As part of my new goal to talk about writing a bit on this blog, in addition to reading, I’m going to feature some TV shows I think are helpful to writers, and why I believe that is. It’s kind of ironic, since I actually started blogging in the first place so that I would watch less TV (and it worked — I barely watch any now), but I actually think TV has a lot in common with books. No, I’ll never tell my kids it’s okay to substitute television for English homework, but as far as the storytelling goes, both develop characters gradually, both place heavy emphasis on world-building and dialogue, and the best books and television shows pay attention to things like foreshadowing and detail and developing large overarching plot arcs while wrapping up smaller ones. I find that sometimes I learn different lessons about storytelling from a well-crafted TV show than I will from a well-written book, maybe because I process it with a different part of my brain. Television is a more visceral medium, books a more intellectual one, and so they affect me differently. I honestly feel that each helps me better appreciate another.
Also, while I think reading is so, so important to writing, sometimes I get to a point in my own writing where I can’t properly appreciate other people’s writing. Either I read with Revision Brain (“I would have used a different word here. This sentence is awkward.”) so I can’t get absorbed in it, OR I sink into a funk because what I’m reading is just so good that I can’t see any point in continuing in my own writing, because I will never achieve that level of greatness. Neither one of these attitudes are helpful, and sometimes what I need to snap myself out of it is an episode of a well-written television show.
So this feature is where I will highlight the television shows that inspire me as a writer, and why that is. But if you’re not a writer, don’t worry. These are also just plain good TV, and worth a watch.
Disclaimer: This is not my endorsement to substitute large chunks of television for large chunks of reading. Ever. Stimulate your brain. Read a book. But I think television has a lot of validity and merit as long as you engage in it in moderation. Like dark chocolate.
With that intro out of the way, let me get to the show I want to talk about today.
Friday Night Lights is one of those shows I never, ever planned to watch. I’m not big on TV shows about ordinary life. I like there to be magic, or crime, or espionage. And I honestly kind of hate football. After going to every single football game for my high school and college years (and a bit beyond) due to my involvement in marching band, I never developed even the slightest appreciation for the sport. So an hour-long drama about a high school football team was not appealing to me. Also, it’s set in Texas, and I’m kind of allergic to Texas.
But then I kept hearing how amazing this show was, and I had a friend basically tell me that if my next Netflixed show was anything other than FNL, I would be doing myself a disservice. So I decided to watch the pilot, just to test the waters. And I. Was. Hooked.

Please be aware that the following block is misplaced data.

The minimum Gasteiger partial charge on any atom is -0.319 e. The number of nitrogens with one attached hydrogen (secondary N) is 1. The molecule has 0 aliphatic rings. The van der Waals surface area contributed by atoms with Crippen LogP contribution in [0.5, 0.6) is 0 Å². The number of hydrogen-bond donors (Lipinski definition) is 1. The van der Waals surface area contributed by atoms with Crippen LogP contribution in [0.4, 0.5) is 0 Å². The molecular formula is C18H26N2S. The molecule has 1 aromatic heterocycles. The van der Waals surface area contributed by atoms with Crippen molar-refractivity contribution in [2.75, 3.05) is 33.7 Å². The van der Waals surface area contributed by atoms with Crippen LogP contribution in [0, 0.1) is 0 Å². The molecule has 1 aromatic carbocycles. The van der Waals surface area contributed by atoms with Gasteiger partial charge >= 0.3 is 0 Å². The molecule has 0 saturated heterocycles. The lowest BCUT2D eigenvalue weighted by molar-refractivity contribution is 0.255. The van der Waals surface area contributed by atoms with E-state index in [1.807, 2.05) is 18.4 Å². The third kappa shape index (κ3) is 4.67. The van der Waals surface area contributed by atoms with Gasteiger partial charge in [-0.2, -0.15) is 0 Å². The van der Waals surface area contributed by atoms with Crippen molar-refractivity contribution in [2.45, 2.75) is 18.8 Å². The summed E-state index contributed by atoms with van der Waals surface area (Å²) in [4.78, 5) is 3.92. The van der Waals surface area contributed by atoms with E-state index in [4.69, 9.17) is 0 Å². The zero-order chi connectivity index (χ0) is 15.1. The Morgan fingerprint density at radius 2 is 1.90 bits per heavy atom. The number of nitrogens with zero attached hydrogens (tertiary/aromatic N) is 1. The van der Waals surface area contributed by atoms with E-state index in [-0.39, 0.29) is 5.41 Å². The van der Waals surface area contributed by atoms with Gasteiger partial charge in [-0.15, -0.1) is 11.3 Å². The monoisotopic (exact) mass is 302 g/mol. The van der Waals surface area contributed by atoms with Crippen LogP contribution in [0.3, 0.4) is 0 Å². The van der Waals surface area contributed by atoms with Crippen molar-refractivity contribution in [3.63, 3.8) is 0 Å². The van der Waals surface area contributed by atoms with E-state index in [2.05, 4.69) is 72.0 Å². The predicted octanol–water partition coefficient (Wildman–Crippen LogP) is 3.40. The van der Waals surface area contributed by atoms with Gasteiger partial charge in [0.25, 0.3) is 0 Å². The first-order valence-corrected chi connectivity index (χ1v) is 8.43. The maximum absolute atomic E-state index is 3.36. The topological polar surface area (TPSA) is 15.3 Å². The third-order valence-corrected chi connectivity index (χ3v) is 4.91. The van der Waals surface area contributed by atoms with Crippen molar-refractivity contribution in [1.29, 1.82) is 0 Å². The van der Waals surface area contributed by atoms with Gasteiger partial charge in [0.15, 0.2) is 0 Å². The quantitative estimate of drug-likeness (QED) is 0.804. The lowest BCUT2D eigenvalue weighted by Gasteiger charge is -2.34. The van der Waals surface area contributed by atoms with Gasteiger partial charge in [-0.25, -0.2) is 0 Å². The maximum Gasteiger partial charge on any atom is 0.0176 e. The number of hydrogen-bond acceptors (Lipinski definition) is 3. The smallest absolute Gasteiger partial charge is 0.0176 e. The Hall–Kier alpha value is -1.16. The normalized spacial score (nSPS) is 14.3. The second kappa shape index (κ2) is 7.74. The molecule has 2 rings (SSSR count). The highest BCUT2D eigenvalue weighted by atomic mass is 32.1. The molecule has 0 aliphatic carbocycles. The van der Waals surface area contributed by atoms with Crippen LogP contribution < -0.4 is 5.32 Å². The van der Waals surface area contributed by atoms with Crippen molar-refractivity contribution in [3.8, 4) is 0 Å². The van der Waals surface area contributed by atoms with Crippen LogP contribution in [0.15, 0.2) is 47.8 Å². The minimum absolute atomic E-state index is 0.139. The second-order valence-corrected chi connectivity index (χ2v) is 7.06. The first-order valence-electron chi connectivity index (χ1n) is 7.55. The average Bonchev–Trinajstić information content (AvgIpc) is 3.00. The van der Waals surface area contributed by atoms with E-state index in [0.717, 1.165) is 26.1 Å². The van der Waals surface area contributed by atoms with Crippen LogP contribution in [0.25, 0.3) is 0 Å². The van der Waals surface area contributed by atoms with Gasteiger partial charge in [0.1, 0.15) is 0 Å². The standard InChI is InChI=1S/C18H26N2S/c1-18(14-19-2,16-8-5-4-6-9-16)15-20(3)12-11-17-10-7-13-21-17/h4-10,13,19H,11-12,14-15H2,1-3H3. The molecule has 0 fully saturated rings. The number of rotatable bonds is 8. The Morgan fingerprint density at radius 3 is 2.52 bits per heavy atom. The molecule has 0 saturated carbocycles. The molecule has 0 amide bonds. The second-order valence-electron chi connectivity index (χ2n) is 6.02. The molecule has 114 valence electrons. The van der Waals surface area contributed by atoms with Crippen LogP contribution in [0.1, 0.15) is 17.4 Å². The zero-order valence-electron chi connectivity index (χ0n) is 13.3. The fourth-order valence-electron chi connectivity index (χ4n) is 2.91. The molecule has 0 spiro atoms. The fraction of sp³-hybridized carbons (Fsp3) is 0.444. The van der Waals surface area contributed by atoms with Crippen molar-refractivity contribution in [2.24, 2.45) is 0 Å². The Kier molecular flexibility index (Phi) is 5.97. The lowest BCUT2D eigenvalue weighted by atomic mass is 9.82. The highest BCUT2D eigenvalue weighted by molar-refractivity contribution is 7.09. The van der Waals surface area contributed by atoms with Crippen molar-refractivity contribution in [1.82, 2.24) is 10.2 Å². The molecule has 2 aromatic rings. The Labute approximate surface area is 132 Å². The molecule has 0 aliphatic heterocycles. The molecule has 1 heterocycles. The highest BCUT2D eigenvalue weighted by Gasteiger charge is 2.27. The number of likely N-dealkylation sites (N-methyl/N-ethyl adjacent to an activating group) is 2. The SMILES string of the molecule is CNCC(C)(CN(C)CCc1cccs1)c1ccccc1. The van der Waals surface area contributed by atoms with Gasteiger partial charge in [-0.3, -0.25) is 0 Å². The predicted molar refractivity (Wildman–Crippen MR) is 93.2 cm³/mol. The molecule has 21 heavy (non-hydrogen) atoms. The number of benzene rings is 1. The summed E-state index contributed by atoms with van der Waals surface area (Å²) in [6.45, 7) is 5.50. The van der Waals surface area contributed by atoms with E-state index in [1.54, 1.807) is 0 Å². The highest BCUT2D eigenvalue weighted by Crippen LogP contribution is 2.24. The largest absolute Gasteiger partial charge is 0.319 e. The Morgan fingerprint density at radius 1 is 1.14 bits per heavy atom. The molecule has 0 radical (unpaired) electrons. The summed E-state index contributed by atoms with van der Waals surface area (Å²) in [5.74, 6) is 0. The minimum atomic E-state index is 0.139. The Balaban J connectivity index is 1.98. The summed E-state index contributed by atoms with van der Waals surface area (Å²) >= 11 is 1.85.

This show does character development and relationships better than any other show I’ve ever seen. Even characters I spent the pilot not loving, I adored by the time their run on the show ended. The dialogue was authentic and smart, and the plots were quiet but engaging. This show even managed to swap out the majority of the cast over its five-season run (characters would leave for college…and not come back. The way it works when you graduate high school), which normally doesn’t work. Yet it worked. I wound up loving characters that only appeared for one or two seasons, and they all stayed with me after I watched the final episode.
Why do I think this show is a must-watch for writers? Character development and authenticity. I’ve never seen another show handle it better. There isn’t a single character on FNL who doesn’t screw up royally at one point or another (some more than others), but there also isn’t a character who doesn’t also have moments of greatness. And it’s this show, more than any other, that showed me how sometimes quiet moments and subtle character actions can have the greatest impact. Anyone who wants to write believable, empathetic characters would doing themselves a favor by watching this show.
In addition, FNL has the most realistic depiction of a healthy marriage of any show I’ve seen. I wish more YA novels would have parents like the Taylors. They don’t have drama for drama’s sake, they love each other, they argue but then work through it — and they’re completely, utterly compelling. They’re proof that relationships don’t need to be full of angst and drama for me to be invested in them. This ties back to the character development issue, but I feel is worth a shout-out.
If you’ve been on the fence about this show — maybe, like me, you were pretty sure it just wasn’t up your alley — I’d urge you to try it out. It may not be big and flashy, but it’s got heart.
(Also, if you’ve watched the show — this trailer for the series is amazing and makes me cry every time. But there ARE spoilers, so I wouldn’t watch it unless you have either watched the whole series, or don’t care about being spoiled.)